After everything has been sorted I find 2 times the median with the following chunk

([]<(()())>(<>))<>{(({})){({}[()])<>}{}}{}<>([{}()]{}<(())>)  #Stack height modulo 2
{((<{}{}          #If odd
([[]]())         #Push negative stack height +1
{                #Until zero
({}()()<{}>)    #add 2 to the stack height and pop one
}{}              #Get rid of garbage
(({}){}<         #Pickup and double the top value
([]){{}{}([])}{} #Remove everything on the stack
>)               #Put it back down
>))}{}            #End if
{(<{}                     #If even
([[]]()())              #Push -sh + 2
{({}()()<{}>)}{}        #Remove one value for every 2 in that value
({}{}<([]){{}{}([])}{}>)#Add the top two and remove everything under them
>)}{}                     #End if


Now all that is left is to make convert to ASCII

([(({}<((((((()()()){}){}){}()){})[()()()])>)<(())>)](<>)){({}())<>}{}<>{}{}<>(({})){{}{}<>(<(())>)}{}(({}<>)<
{(<{}([{}])>)}{}  #Absolute value (put "/2" beneath everything)

{                 #Until the residue is zero
(({})<            #|Convert to base 10
((()()()()()){})  #|
>)                #|...
({}(<>))<>{(({})){({}[()])<>}{}}{}<>([{}()]{})
({}<({}<>)<>>((((()()()){}){}){}){})((()()()()()){})<>({}<>)
#|
(()()){({}[()]<([([({})](<()>))](<>())){({}())<>}{}<>{}{}<>(({})){{}{}<>(<(())>)}{}(({})<>)<>{(<{}([{}])>)}{}({}<>)<>({}<><({}<>)>)>)}{}({}(<>))<>([()]{()<(({})){({}[()])<>}{}>}{}<><{}{}>)<>(({}{}[(())])){{}{}(((<{}>)))}{}{}{(<{}<>([{}])><>)}{}<>
}{}               #|
>)
{(<{}(((((()()()()())){}{})){}{})>)}{}  #If it was negative put a minus sign


Actually, 1 byte

║


Try it online!

• Right tool for the job. – user45941 Jan 9 '17 at 20:17

R, 6 bytes

median


Not surprising that R, a statistical programming language, has this built-in.

• R beating Jelly :D:D:D – JAD Jan 9 '17 at 13:24

MATL, 4 bytes

.5Xq


This finds the 0.5-quantile, which is the median.

Try it online!

• I was just about to figure it out! – flawr Jan 8 '17 at 23:31
• Ah no, I mean I was figuring out how to do it in MATL=) (But I had a 5 byte solution, so yeah...) – flawr Jan 8 '17 at 23:32
• @flawr Post it then! It will surely be more interesting than mine – Luis Mendo Jan 9 '17 at 0:18
• Nope, it was the same as yours just with an i in front :) – flawr Jan 9 '17 at 10:39
• @flawr The same i that you suggested to make implicit? :-P – Luis Mendo Jan 9 '17 at 11:03

Pyth - 11 bytes

Finds the average of the middle item taken both backwards and forwards.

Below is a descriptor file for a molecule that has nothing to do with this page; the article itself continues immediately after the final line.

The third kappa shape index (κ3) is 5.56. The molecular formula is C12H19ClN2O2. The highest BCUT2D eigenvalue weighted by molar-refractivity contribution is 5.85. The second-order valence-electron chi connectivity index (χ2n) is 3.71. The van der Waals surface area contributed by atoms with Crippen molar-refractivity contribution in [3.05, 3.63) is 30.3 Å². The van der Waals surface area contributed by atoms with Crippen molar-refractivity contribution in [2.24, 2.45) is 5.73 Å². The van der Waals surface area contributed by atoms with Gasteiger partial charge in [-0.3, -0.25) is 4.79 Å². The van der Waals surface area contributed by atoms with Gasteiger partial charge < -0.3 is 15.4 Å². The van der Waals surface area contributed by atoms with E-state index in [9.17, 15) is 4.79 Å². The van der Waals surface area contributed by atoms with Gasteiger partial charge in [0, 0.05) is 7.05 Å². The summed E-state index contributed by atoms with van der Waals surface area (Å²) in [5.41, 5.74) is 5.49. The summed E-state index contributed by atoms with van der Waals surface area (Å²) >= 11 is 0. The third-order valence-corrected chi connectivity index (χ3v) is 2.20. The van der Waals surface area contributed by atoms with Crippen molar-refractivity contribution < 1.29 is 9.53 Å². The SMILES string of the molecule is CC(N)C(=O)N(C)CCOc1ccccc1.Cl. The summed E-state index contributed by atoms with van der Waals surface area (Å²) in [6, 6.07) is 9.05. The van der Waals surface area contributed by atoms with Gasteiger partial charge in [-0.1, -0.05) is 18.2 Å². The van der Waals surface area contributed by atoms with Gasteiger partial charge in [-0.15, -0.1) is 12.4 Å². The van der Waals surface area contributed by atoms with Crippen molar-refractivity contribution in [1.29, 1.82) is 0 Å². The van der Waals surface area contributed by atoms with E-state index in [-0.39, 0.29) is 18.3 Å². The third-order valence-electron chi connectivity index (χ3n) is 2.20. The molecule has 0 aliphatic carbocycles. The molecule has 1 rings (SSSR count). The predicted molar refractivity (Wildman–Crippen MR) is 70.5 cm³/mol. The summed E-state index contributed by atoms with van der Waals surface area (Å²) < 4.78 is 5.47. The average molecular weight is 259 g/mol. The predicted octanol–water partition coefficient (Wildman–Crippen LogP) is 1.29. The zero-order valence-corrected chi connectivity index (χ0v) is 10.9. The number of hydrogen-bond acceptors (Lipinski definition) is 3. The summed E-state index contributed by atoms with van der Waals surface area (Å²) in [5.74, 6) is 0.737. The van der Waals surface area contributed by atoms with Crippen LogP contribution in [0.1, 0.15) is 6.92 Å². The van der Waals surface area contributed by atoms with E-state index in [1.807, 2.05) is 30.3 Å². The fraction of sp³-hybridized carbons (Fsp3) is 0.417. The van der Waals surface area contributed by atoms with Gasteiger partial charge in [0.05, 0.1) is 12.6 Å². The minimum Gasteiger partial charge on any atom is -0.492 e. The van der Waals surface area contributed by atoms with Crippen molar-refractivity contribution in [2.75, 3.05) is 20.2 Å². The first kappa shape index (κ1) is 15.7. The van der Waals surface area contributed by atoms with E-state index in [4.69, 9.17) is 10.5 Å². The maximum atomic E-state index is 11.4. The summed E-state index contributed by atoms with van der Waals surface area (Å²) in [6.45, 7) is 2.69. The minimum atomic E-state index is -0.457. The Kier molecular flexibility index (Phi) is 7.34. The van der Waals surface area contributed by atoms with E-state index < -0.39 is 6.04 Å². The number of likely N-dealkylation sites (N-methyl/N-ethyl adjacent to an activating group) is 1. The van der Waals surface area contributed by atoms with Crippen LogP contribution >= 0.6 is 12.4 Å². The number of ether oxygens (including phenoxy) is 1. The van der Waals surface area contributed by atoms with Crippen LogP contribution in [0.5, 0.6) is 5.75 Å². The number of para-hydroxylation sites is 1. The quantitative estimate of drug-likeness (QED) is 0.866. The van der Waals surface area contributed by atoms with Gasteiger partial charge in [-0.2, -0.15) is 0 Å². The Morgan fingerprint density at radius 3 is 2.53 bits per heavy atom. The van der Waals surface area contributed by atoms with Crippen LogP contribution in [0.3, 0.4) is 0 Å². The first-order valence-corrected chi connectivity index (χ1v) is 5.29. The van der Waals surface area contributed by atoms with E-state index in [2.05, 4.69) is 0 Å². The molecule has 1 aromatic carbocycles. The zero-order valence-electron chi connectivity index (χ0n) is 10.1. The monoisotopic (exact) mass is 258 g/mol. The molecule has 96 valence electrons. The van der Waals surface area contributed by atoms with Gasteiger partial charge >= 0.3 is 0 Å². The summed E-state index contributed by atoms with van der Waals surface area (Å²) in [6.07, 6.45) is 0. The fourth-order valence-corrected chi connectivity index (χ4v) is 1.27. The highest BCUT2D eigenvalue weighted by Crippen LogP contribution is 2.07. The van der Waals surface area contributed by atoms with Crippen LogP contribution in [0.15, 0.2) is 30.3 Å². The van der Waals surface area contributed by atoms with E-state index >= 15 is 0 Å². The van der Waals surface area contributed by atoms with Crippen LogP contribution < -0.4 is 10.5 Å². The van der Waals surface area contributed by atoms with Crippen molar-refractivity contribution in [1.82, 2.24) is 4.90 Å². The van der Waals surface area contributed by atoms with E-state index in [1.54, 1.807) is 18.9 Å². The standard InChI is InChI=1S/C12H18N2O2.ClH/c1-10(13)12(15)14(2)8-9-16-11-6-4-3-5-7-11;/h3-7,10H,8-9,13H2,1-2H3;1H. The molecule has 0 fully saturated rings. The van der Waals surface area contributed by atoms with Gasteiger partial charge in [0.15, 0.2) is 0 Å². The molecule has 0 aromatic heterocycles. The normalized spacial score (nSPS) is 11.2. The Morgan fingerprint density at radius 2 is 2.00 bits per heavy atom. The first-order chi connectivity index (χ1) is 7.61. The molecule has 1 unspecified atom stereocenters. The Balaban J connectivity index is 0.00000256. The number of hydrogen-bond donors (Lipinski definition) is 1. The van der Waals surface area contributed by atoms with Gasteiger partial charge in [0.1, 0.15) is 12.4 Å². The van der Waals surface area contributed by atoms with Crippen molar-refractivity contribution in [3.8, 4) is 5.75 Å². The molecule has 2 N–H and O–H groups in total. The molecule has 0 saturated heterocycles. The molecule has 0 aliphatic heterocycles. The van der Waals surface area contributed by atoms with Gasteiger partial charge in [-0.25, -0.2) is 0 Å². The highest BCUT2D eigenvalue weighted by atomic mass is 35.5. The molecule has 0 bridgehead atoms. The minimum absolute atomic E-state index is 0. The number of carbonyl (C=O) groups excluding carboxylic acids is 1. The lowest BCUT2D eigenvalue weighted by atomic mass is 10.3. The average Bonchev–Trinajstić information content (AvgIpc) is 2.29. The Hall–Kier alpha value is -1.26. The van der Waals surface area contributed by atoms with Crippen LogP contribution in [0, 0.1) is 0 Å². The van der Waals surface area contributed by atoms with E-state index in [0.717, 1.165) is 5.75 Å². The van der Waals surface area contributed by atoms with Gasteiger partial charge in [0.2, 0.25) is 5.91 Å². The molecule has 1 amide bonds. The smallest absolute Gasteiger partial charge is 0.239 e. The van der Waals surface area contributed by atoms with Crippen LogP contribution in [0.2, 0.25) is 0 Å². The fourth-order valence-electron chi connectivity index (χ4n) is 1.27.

.O@R/lQ2_BS


Octave, 38 bytes

@(x)mean(([1;1]*sort(x))(end/2+[0 1]))


This defines an anonymous function. Input is a row vector.

Try it online!

Explanation

            sort(x)                 % Sort input x, of length k
[1;1]*                        % Matrix-multiply by column vector of two ones
% This vertically concatenates the sort(x) with
% itself. In column-major order, this effectively
% repeats each entry of sort(x)
(             )(end/2+[0 1])   % Select the entry at position end/2 and the next.
% Entries are indexed in column-major order. Since
% the array has 2*k elements, this picks the k-th
% and (k+1)-th. Because entries were repeated, for
% odd k this takes the original (k+1)/2-th entry
% (1-based indexing) twice. For even k this takes
% the original (k/2)-th and (k/2+1)-th entries
mean(                            )  % Mean of the two selected entries

• Ugh... clever use of "bsxfun" and mean :-) – Stewie Griffin Jan 9 '17 at 11:51

JavaScript, 57 52 bytes

v=>(v.sort((a,b)=>a-b)[(x=v.length)>>1]+v[--x>>1])/2


Sort the array numerically. If the array is an even length, find the 2 middle numbers and average them. If the array is odd, find the middle number twice and divide by 2.

• I've found that Array.sort() doesn't work properly with decimals – TrojanByAccident Jan 9 '17 at 0:49
• It does if you pass in a sorting function as I did. If you call Array.sort() with no parameters, it uses an alphabetic sort. – Grax32 Jan 9 '17 at 0:51
• Interesting. Didn't know that – TrojanByAccident Jan 9 '17 at 0:52
• You can save a few bytes by using the return value of sort() directly and getting rid of the t variable: v=>(v.sort((a,b)=>a-b)[(x=v.length)>>1]+v[--x>>1])/2 – Arnauld Jan 9 '17 at 7:29
• Not that you should necessarily correct for this, but if x>=2**31, this would fail. >> is a sign-propagating right shift, meaning that when the number is interpreted as a 32 bit integer, if the msb is set, then it stays set, making the result negative for 2**32>x>=2**31. For x>=2**32, it just yields 0. – Patrick Roberts Jan 10 '17 at 12:40

Matlab/Octave, 6 bytes

A boring built-in:

median


Try it online!

• I forget the rules for anonymous functions in MATLAB/Octave, should this be @median? – Giuseppe Oct 1 '18 at 16:18
• @Giuseppe I don't know what the currently accepted way to score built-in functions is. – flawr Oct 1 '18 at 16:48

APL (Dyalog Unicode), 14 bytes

≢⊃2+/2/⊂∘⍋⌷÷∘2


Try it online!

This is a train. The original dfn was {(2+/2/⍵[⍋⍵])[≢⍵]÷2}.

The train is structured as follows

┌─┼───┐
≢ ⊃ ┌─┼───┐
2 / ┌─┼───┐
┌─┘ 2 / ┌─┼─┐
+       ∘ ⌷ ∘
┌┴┐ ┌┴┐
⊂ ⍋ ÷ 2


⊢ denotes the right argument.

⌷ index

• ⊂∘⍋ the indices which indexed into ⊢ results in ⊢ being sorted

• ÷∘2 into ⊢ divided by 2

2/ replicate this twice, so 1 5 7 8 becomes 1 1 5 5 7 7 8 8

2+/ take the pairwise sum, this becomes (1+1)(1+5)(5+5)(5+7)(7+7)(7+8)(8+8)

⊃ from this pick

• ≢ element with index equal to the length of ⊢

Previous solutions

{.5×+/(⍵[⍋⍵])[(⌈,⌊).5×1+≢⍵]}
{+/(2/⍵[⍋⍵]÷2)[0 1+≢⍵]}
{+/¯2↑(1-≢⍵)↓2/⍵[⍋⍵]÷2}
{(2+/2/⍵[⍋⍵])[≢⍵]÷2}
{(≢⍵)⊃2+/2/⍵[⍋⍵]÷2}
≢⊃2+/2/2÷⍨⊂∘⍋⌷⊢
≢⊃2+/2/⊂∘⍋⌷÷∘2


Mathematica, 6 bytes

Median


As soon as I figure out Mthmtca, I'm posting a solution in it.